Weddings, graduations, and anniversaries are intensely personal moments. What they all have in common is that we want to share the joy with family and friends. Live streaming of these moments has become commonplace, letting distant relatives take part even when they can’t attend.
But there are also times when we want to share our sorrows. It’s a subject many don’t like to think about, but it’s also possible to live stream funerals and memorial ceremonies.
High Profile Examples
Last December, one of the co-founders of Campus Crusade for Christ died from leukaemia. Vonette Bright was 89 years old when she succumbed to her illness. After founding Campus Crusade, she and her husband grew it into one of the largest Christian ministries in the world.
Her funeral was held at the First Presbyterian Church of Orlando, Florida which could hold 1,200 people. It wasn’t even close to being large enough to hold everyone that wanted to attend. In addition, there were mourners across the globe in South America, Europe, Asia and Australia too.
The church live streamed the services so everyone could hear the eulogies, hymns and prayers as they said goodbye to a dear loved one.
Another example is a tribute held to celebrate the life of Wayne Dyer. It was held in Orlando on September 18, 2015 after Dyer passed from a heart attack. The tribute was live streamed and recorded, and can now be viewed on his website. The recording indicates it will be available on demand until October 1, 2020.
Dyer was the author of 30 books, appeared multiple times on Oprah shows, and travelled the world sharing sacred places and stories with those that travelled with him. He touched millions of lives, and so many of them wanted to help mourn his death and celebrate his life. Live streaming the memorial let everyone do so, even if they couldn’t make the original event.
Adding live streaming to a ceremony
Most people have family who can’t attend a service for one reason or another. Whether it is a wedding or a funeral, organisations can add live streaming as an option to their standard services. Since streaming is becoming more and more accepted and expected, it might be worth investing in the infrastructure to support it.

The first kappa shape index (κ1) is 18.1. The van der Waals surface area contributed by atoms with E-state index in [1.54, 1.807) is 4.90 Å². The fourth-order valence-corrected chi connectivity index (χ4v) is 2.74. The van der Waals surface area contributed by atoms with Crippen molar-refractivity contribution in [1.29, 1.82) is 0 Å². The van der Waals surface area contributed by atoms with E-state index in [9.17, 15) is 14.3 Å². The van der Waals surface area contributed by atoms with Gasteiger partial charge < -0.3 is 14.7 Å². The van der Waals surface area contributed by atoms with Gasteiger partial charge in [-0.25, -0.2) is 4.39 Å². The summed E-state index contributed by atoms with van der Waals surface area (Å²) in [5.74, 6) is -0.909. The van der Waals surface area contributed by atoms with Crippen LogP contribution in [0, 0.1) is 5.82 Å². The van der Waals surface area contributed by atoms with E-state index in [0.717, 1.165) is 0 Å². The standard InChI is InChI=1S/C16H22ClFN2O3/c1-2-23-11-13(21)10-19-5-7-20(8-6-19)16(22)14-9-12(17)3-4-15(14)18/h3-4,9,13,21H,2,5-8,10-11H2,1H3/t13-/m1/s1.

Religious organisations can use it for ceremonies as I’ve mentioned, but they can also use it for broadcasting Sunday services to overflow locations (especially for those packed holiday services) or providing on demand recordings of services to be watched later. Streaming can also help churches keep younger followers who are more likely to watch via a device rather than attend services in person.
It’s possible for families to add live streaming to any occasion too. For those moments you want to share and have recorded, there are professionals that provide live streaming services. Wedding planners, videographers, event planners and many others include streaming on their list of services.
If you’re interested in learning more about live streaming for yourself, family, church or other organisation, we have two downloads that can help you. The first is a special report called Introduction to Live Streaming. This will help you learn the terminology and what you need to look for in a streaming provider.
The second is a white paper entitled How to Use Live Streaming to Expand Your Organisation. This in depth paper covers the basics of streaming and provides examples of how other organisations have used streaming. It also has the 7 questions you should ask before choosing a streaming provider.
We’re always here to answer your questions too. You can find us on live chat, via phone or email.